Laurie*, a full blood Indian and speaker of the Cherokee language, has been trying to navigate the Indian Health Care system for over 5 years. At 47, she's still a fairly young woman, but because she is sick, she can no longer work. Often, she can't talk because her illness steals her voice.
After making circles in the IHS holding pattern for three years, finally, in February 2013, Laurie was referred to an allergy specialist in Tahlequah. That doctor did tests, evaluated the results, and said Laurie needed allergy shots. While the clinic said they could cover the cost of the shots, Laurie would be required to cover the cost of her weekly office call visits, totaling about $120 per month. The Cherokee Nation's IHS wouldn't cover that cost and Laurie couldn't afford it, so she's gone without treatment.
Laurie has tried to go outside IHS to get help. She isn't eligible for Sooner Care because she has no children. She couldn't use the free clinic in Pryor, Oklahoma because they told her she was an Indian and had IHS. She can't afford "Obama Care" because Oklahoma didn't accept the Medicaid expansion. She's contacted her Cherokee Nation council person. She's contacted other council people. She's even contacted Connie Davis, executive director of Cherokee Nation Health Services. If it is an option, she's explored it, yet she's still had to go without treatment.
As time has passed and with treatment denied, Laurie's health has suffered in other ways. Due to her severe allergies, headaches were no stranger to her, but the one she had several months ago was different. It was a pounding, aching headache like she'd never before experienced. She was in so much pain, she had to lay down. As Laurie rested her head on the pillow, for a moment, she thought she might die because the pain was unbearable. Then she felt a "pop" and the pressure and pounding in her head was gone. At that same moment, something ran down the side of her face. It was blood and was coming out of her ear. A subsequent trip to the doctor revealed that congestion from her allergies was so substantial, it caused her eardrum to burst from the pressure.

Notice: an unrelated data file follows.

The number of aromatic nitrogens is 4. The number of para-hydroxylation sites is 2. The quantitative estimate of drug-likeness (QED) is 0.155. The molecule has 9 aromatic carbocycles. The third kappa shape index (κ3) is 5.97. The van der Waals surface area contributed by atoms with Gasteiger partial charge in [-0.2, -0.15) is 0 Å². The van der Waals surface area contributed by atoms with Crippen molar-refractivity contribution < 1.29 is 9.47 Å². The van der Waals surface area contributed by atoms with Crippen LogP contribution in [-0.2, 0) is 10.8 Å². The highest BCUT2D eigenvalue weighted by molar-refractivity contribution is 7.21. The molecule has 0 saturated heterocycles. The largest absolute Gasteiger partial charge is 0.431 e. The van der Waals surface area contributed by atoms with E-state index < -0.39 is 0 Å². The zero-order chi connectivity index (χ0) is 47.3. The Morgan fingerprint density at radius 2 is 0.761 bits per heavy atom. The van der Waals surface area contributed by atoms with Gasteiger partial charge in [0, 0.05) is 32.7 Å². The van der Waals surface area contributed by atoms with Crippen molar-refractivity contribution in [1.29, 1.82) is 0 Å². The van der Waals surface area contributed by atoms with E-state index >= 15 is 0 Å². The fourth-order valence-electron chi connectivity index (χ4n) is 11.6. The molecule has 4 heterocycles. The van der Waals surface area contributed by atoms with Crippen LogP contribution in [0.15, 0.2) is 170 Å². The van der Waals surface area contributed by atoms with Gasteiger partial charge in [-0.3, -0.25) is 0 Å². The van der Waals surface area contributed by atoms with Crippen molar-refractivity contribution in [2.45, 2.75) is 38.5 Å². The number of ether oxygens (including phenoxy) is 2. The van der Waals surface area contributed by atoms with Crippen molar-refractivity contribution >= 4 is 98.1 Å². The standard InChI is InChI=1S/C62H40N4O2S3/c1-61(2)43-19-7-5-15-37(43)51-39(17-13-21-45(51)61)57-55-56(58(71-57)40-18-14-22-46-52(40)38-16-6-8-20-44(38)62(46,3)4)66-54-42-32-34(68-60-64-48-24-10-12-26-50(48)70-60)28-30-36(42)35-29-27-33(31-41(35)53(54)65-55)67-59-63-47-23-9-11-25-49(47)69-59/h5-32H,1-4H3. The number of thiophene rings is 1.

Often, when problems like Laurie's are brought to light, the administration's excuse is that the person fell through the cracks. We've been told this enough that it's clear, we don't just have cracks, we have very deep and wide chasms full of people.
I've said it before and I'll say it again. Enough!
I don't want to hear excuses. I want to hear solutions.
I don't want to hear "we can't." I want to hear "we will."
And I don't want to hear "she'll have to wait." She's waited long enough.
It's easy for our administration to ignore a problem as long as our people aren't aware of it. They can't ignore Laurie any more. Now we know about her. Now we care about her. And now we demand action. She's lost her voice, but we haven't lost ours. Each of us has a chance to become the voice of the voiceless; to speak for those who can no longer speak; and to stand with those who are standing alone.
You have a choice. What will you do?
Those are my thoughts for today.
Thanks for reading.
* The name has been changed to protect the privacy of the woman.
copyright 2015, Polly's Granddaughter - TCBTweet